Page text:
To round off our series on the Metabolomics of disease, Genome Medicine’s Editor, Rebecca Furlong, talks to leading scientists Tim Veenstra, David Wishart and Jeremy Nicholson.
Tim Veenstra (National Cancer Institute at Frederick) discusses the tremendous potential of metabolomics and hopes that it can avoid the pitfalls of the early days of proteomics, when numerous potential biomarkers were discovered but many weren’t subjected to validation to see whether they really were useful for disease detection.
Through the Human Metabolome Project, David Wishart (University of Alberta in Edmonton) and co-workers have been compiling a database of all the metabolites in the human body and adding to this data with further experiments. Current estimates suggest there are between 45,000 and 50,000 chemicals in the human body if food-derived compounds, toxins and pollutants are considered. The human genome has around 25,000 genes, and so we’re beginning to get an idea of how complex the metabolome is.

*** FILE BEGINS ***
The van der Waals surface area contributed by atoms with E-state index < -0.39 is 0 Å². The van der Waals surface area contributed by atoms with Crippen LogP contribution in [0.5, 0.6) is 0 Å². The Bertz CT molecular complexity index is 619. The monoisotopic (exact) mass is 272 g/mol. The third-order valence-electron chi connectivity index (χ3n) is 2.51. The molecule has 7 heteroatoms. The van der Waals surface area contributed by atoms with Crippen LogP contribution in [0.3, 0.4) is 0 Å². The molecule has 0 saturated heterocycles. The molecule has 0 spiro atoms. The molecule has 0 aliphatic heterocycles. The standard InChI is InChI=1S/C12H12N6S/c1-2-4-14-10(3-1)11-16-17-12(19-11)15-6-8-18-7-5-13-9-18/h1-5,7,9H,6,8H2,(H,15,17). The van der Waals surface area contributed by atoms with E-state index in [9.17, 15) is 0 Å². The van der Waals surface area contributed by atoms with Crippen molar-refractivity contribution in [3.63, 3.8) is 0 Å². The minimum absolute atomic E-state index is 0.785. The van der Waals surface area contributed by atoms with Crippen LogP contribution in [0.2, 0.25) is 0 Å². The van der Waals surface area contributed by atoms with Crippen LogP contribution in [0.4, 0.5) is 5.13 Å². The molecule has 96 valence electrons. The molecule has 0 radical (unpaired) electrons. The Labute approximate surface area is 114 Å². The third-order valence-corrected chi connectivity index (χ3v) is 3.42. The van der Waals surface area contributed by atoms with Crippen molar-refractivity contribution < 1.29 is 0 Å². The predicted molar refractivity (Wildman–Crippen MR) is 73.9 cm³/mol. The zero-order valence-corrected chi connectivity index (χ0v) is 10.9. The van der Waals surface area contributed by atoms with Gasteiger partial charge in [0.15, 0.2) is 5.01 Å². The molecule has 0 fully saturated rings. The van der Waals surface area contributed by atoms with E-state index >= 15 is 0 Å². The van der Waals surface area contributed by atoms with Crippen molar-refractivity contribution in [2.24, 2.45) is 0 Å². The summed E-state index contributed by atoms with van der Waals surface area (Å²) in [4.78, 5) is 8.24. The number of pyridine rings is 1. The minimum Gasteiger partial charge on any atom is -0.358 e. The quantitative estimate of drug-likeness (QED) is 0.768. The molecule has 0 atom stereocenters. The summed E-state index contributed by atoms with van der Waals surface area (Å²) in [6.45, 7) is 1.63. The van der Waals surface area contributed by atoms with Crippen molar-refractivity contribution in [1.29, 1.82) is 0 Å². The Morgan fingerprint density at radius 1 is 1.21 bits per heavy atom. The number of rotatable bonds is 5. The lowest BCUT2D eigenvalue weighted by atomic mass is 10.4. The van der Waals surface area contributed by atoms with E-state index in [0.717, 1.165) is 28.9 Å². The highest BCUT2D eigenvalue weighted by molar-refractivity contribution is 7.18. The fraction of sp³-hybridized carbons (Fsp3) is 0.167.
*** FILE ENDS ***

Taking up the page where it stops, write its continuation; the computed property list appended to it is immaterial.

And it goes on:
Jeremy Nicholson (Imperial College London) highlights the research underway to use new metabolic technologies to improve diagnosis and to help select potential therapies. For example, it could be used to understand why some people respond to anti-cancer drugs and others don’t. He also talks about the intelligent knife project for surgery: the surgeon cuts into the patient with a knife that generates smoke that can be fed straight in to a mass spectrometer to provide diagnostic information about what the surgeon is cutting in less than a second.
The podcast is available to stream below.